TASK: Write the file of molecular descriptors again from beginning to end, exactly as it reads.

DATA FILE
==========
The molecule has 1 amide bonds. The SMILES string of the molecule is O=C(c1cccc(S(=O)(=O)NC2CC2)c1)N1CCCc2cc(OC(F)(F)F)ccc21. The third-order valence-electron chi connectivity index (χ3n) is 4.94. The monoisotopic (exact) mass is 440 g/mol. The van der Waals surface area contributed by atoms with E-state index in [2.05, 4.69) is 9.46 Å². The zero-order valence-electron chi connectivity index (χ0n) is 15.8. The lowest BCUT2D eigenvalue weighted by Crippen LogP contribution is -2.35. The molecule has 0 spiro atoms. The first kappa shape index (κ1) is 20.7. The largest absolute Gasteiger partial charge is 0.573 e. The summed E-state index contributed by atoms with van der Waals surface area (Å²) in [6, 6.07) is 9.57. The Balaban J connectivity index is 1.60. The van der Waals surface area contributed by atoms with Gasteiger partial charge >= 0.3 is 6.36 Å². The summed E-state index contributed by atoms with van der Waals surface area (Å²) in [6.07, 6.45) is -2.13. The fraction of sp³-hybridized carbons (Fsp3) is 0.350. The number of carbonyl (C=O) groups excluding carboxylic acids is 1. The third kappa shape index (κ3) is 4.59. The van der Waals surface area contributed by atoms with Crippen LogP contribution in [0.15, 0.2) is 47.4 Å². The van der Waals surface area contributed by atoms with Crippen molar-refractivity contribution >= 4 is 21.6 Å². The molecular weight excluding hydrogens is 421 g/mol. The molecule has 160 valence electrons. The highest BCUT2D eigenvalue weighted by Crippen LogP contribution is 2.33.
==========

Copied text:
The molecule has 1 amide bonds. The SMILES string of the molecule is O=C(c1cccc(S(=O)(=O)NC2CC2)c1)N1CCCc2cc(OC(F)(F)F)ccc21. The third-order valence-electron chi connectivity index (χ3n) is 4.94. The monoisotopic (exact) mass is 440 g/mol. The van der Waals surface area contributed by atoms with E-state index in [2.05, 4.69) is 9.46 Å². The zero-order valence-electron chi connectivity index (χ0n) is 15.8. The lowest BCUT2D eigenvalue weighted by Crippen LogP contribution is -2.35. The molecule has 0 spiro atoms. The first kappa shape index (κ1) is 20.7. The largest absolute Gasteiger partial charge is 0.573 e. The summed E-state index contributed by atoms with van der Waals surface area (Å²) in [6, 6.07) is 9.57. The Balaban J connectivity index is 1.60. The van der Waals surface area contributed by atoms with Gasteiger partial charge >= 0.3 is 6.36 Å². The summed E-state index contributed by atoms with van der Waals surface area (Å²) in [6.07, 6.45) is -2.13. The fraction of sp³-hybridized carbons (Fsp3) is 0.350. The number of carbonyl (C=O) groups excluding carboxylic acids is 1. The third kappa shape index (κ3) is 4.59. The van der Waals surface area contributed by atoms with Crippen LogP contribution in [0.15, 0.2) is 47.4 Å². The van der Waals surface area contributed by atoms with Crippen molar-refractivity contribution >= 4 is 21.6 Å². The molecular weight excluding hydrogens is 421 g/mol. The molecule has 160 valence electrons. The highest BCUT2D eigenvalue weighted by Crippen LogP contribution is 2.33.